THE CURE FOR COVETOUSNESS & THE STAGES OF GIVING
By Robertson McQuilkin
To covet is to seek for something, someone, some position, some recognition, or some pleasure not in the will of God. Notice the word seek rather than desire. To covet is not merely wishing for more, but going after it, lusting for it, working to hold onto it. Although the slightest desire to get something God does not intend is rightly called sin, the original word is strong. Covetousness means greedy, avaricious (immoderate desire), and insatiable.
In Scripture covetousness is so terrible a sin that it separates a person from God (Rom. 1:29, 32), destroys community (James 4:1-4), breaks fellowship in the church (2 Pet. 2:14 f), is the just object of church discipline (1 Cor. 5:10-11), brings the wrath of God on the covetous person in eternity (1 Cor. 6:9-10). It is a special temptation for the Christian minister and rightly debars him from service (2 Cor. 7:2; 1 Thess. 2:5; 1 Tim 3:3). It is a form of idolatry, substituting things for the living God (Eph. 5:5; Col. 3:5).
Desire to have things is not evil in itself. It is the distortion of this God-given desire, aiming at what is not in the will of God for a person, that is such a terrible and destructive sin. According to Scripture, a covetous spirit becomes visible in those who steal, defame others, lust sexually, fight with a Christian brother to recover material losses, scheme and plot to make unjust gain, pursue recognition, are discontented, give sparingly or grudgingly. Why is the issue so important? For four reasons:
1. Covetousness is a root sin (1 Tim. 6:10) that leads to stealing, adultery, murder – almost any other sin.
2. The sin of covetousness is an especially gross form of idolatry. Paul speaks of the heinous character of sin, which puts the created thing in place of the Creator (Rom. 1:23).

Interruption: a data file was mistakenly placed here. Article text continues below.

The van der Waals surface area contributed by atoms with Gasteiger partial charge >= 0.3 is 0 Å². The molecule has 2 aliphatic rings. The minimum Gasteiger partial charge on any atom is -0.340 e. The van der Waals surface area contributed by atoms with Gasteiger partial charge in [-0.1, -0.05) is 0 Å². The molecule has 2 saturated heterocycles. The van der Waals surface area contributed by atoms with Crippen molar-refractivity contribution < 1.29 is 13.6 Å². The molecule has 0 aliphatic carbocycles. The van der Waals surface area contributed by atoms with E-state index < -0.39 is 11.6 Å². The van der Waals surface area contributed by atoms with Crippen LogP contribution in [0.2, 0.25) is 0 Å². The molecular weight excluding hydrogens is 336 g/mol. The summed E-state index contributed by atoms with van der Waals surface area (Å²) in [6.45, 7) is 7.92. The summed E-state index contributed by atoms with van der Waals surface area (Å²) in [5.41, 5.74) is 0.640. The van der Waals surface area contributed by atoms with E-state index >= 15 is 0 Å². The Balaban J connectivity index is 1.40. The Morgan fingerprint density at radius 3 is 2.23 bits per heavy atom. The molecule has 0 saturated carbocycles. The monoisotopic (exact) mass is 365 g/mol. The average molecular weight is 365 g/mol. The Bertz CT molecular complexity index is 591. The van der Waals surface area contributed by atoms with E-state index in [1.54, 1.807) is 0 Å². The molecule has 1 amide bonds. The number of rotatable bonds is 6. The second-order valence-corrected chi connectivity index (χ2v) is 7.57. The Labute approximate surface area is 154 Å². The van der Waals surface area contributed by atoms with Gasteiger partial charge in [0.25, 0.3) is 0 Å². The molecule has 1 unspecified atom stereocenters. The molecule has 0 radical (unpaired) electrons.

3. If the first and great commandment is to do with love, covetousness stands opposite the great commandment. Covetousness is interested in getting; love is interested in giving.
4. Covetousness is a sin against the one who covets. A covetous person builds inner tension, which often leads to emotional illness. Materialism is a very frustrating way of life because one can never be satisfied. The more you get, the more you want.
It is quite possible to covet not only what belongs to others but to covet what belongs to God. This happens when you are keeping a portion of His property. Scripture relates that my relationship to material possessions is a key to understanding my relationship to God. The opposite of covetousness are two Spirit-given qualities: contentment and generosity. There are six levels of giving that show the progression of maturity in the Christian.
At the infant level there is no giving. Did you ever see a generous infant? Infants are in the getting business. Like many in the church, he must be fed, entertained, and cleaned up. He cries when he doesn’t get what he wants. (1 Cor. 3:3)
Some move beyond and respond to generous impulses. The give extravagantly, but only when there is a strong emotional appeal. Impulse giving is not bad, necessarily, but the person who gives only in that way needs to grow beyond that to giving as a way of life.
When a person grows in knowledge of the Word and obedience to it, he discovers that the Old Testament principle of giving the first 10 percent is affirmed by Jesus Christ in the New Testament. Some hold that this is legalistic giving. But far better to give legalistically than not to give (Matt. 23:23; Lk. 11:42). Malachi 3:8 and following teaches us that to spend that 10 percent on ourselves earns the judgment of God of being pronounced a thief. Many have stepped into this obedience with fear of the consequences, only to discover that God proves true to His promise – He secures His child’s welfare and rewards him in time and eternity.